The voluntary retirement plan is part of our ongoing North American effectiveness initiative that, upon completion, is expected to generate cost savings of approximately $10 million in 2015 and annual cost savings with a full year impact of approximately $25 million beginning in 2016. We currently estimate the total cost to implement the North American effectiveness initiative to approximate $28 million, including the cost of the voluntary early retirement plan and other actions necessary to achieve the cost savings previously described, consisting principally of severance and related benefits that will be paid in cash. The following table outlines the major components of accrual balances and activity relating to the special charges associated with our North American effectiveness initiative for the nine months ended August 31, 2015 (in millions):

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Employee severance and related benefits
 
Other related costs
 
Total
Special charges
$
25.6

 
$
2.1

 
$
27.7

Cash paid
(22.8
)
 
(1.5
)
 
(24.3
)
Balance as of August 31, 2015
$
2.8

 
$
0.6

 
$
3.4

In the first quarter of 2015, we recorded a special charge of $3.9 million to undertake actions, principally consisting of severance and related costs, to change our organization structure to further reduce selling, general and administrative expenses throughout EMEA. The actions associated with this special charge are expected to be completed in 2015 and to generate annual cost savings of $3.0 million by 2016.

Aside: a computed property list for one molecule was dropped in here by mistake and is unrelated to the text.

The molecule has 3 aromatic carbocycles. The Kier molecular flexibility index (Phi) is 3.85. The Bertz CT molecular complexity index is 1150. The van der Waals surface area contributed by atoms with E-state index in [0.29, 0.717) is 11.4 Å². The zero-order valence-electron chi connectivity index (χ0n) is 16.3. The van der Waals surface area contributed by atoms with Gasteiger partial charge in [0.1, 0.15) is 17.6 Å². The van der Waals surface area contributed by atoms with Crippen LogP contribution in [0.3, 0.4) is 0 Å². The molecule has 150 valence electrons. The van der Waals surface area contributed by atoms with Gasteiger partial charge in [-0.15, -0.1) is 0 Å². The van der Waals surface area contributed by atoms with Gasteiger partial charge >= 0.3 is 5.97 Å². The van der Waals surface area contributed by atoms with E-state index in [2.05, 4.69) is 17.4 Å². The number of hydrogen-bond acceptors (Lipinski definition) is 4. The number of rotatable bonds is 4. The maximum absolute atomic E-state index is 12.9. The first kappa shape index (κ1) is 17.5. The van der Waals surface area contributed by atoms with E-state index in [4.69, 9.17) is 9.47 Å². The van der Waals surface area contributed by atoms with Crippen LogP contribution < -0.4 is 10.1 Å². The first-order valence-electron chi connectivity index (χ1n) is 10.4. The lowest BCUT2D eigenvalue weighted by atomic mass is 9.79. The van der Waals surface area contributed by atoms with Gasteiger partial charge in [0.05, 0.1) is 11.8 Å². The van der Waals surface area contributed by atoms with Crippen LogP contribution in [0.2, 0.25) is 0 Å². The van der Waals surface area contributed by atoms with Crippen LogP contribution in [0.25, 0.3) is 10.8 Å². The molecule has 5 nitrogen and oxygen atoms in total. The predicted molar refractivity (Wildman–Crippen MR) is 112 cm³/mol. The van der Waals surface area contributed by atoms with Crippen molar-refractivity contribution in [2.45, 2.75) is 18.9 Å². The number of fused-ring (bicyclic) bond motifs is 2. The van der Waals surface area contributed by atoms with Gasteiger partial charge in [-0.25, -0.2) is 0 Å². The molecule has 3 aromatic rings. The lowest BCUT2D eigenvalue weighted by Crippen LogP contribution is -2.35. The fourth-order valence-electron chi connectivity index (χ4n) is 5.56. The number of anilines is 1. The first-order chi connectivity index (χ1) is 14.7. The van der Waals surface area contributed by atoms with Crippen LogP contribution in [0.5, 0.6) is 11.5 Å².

In the second quarter of 2015, additional projects were identified in the EMEA region to further enhance organization efficiency and streamline processes in this region to support its competitiveness and long-term growth. These initiatives center on actions intended to reduce fixed costs and improve business processes, as well as continue to drive simplification across the business and supply chain. These actions include the transfer of certain additional activities to the recently established McCormick Shared Services Center in Lodz, Poland. In total, including the amounts recorded during the nine months ended August 31, 2015, the company expects to record approximately $25 million of charges related to these actions, with approximately $24 million of cash expenses and approximately $1 million of non-cash fixed asset impairment expenses. Of the approximately $24 million of cash expenditures associated with these special charges, approximately $13 million are expected to be spent in 2015 and the balance spent in 2016. Related annual cost savings are projected to be approximately $16 million by the end of 2017.